As I have been writing this, I have realised that the last time I really even know of someone else with diabetes (specifically, type 1 diabetes) was when I was about 10 years old (over 20 years ago). They talk in the videos about how you often feel like you are the only one out there – well, that is true. Even though I know there are others, I can’t quantify it as true because I have never even had the opportunity to meet them. This seems troubling to me and it should to them as well.

In terms of other thoughts about living with diabetes, I would love to have a full nights sleep and yet I can’t remember the last time that happened. I’ve talked to my doctor about it and no one can figure it out. I personally think it has to do with the constant dealing with diabetes, because it doesn’t take a break and so neither does our mind.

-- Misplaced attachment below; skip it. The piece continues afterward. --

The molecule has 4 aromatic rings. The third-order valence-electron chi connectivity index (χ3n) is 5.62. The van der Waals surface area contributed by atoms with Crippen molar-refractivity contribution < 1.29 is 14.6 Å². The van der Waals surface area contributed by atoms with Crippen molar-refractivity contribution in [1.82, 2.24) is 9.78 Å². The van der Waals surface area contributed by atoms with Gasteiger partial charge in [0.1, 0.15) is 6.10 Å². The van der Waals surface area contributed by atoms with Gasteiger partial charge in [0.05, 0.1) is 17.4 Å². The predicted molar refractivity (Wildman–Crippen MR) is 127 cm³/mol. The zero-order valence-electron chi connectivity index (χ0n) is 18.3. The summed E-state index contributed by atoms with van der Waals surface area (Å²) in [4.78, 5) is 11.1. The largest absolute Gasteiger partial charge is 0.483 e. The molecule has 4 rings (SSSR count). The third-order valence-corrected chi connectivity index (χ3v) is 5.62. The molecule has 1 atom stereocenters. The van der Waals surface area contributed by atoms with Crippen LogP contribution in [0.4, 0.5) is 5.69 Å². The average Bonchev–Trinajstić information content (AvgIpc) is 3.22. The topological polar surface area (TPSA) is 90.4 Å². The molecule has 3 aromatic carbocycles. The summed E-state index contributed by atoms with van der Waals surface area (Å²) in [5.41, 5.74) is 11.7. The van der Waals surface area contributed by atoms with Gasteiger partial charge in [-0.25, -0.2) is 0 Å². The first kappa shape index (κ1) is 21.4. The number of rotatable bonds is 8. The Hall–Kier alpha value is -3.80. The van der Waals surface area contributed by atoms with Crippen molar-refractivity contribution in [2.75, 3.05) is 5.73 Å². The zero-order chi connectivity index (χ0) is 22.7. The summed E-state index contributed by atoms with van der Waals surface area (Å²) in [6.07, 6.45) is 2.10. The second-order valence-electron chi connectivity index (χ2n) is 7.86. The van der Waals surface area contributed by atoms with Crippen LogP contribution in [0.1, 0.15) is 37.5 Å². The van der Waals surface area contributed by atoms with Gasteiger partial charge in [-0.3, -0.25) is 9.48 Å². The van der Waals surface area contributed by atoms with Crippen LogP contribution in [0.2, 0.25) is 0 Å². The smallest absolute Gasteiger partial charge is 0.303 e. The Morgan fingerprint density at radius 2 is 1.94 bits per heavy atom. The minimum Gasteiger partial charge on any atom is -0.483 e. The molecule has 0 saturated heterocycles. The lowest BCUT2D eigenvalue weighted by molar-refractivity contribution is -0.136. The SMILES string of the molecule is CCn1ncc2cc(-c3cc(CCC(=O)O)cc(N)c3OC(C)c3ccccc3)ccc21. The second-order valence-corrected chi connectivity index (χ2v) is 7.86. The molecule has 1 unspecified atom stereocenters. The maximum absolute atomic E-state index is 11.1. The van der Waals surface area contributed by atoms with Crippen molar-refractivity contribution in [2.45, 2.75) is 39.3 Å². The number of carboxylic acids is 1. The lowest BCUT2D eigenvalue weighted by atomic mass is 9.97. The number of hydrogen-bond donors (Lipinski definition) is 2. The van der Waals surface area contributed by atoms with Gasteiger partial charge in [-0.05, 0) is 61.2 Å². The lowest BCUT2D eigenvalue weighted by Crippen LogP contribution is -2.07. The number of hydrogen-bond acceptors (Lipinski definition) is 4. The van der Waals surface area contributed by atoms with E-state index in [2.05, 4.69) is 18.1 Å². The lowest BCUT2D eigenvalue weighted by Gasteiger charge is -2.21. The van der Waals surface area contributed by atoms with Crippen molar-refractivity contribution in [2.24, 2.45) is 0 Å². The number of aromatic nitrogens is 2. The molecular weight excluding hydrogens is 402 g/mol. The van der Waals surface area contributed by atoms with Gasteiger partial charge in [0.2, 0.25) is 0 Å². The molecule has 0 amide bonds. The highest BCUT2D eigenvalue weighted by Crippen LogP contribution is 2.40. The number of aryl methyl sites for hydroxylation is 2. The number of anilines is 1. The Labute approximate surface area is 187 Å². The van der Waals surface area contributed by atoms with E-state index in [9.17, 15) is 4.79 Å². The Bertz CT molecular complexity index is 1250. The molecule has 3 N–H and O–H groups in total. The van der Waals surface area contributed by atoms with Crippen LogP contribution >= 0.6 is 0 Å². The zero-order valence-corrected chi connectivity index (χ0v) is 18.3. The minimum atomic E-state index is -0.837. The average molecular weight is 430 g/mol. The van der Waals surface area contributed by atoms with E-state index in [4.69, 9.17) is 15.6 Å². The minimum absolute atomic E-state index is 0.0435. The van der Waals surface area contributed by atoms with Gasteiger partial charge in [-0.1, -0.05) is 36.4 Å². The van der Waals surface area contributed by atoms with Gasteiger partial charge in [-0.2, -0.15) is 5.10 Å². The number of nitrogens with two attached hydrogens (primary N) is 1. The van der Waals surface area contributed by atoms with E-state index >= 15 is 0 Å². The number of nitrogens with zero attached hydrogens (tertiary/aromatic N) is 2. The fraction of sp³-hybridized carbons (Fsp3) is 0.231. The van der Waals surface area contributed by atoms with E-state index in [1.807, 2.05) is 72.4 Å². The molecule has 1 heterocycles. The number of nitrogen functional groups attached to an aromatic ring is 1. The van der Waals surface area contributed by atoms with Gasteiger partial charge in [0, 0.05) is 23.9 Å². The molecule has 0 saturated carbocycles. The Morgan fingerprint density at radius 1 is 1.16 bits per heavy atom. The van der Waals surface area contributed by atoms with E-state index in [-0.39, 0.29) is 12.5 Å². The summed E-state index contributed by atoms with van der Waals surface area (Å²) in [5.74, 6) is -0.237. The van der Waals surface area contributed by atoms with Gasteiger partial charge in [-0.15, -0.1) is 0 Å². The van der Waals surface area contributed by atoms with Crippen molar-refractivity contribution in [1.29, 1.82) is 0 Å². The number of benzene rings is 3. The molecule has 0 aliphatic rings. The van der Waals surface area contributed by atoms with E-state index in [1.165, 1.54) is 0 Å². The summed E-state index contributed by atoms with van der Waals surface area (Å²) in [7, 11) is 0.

I don’t completely know where I was going with this whole post but I felt like I needed to make it. Maybe it was just to get these thoughts out there? No matter what the reason, I hope somehow that it helps.

A Letter to the Canadian Diabetes Association

To whom it may concern,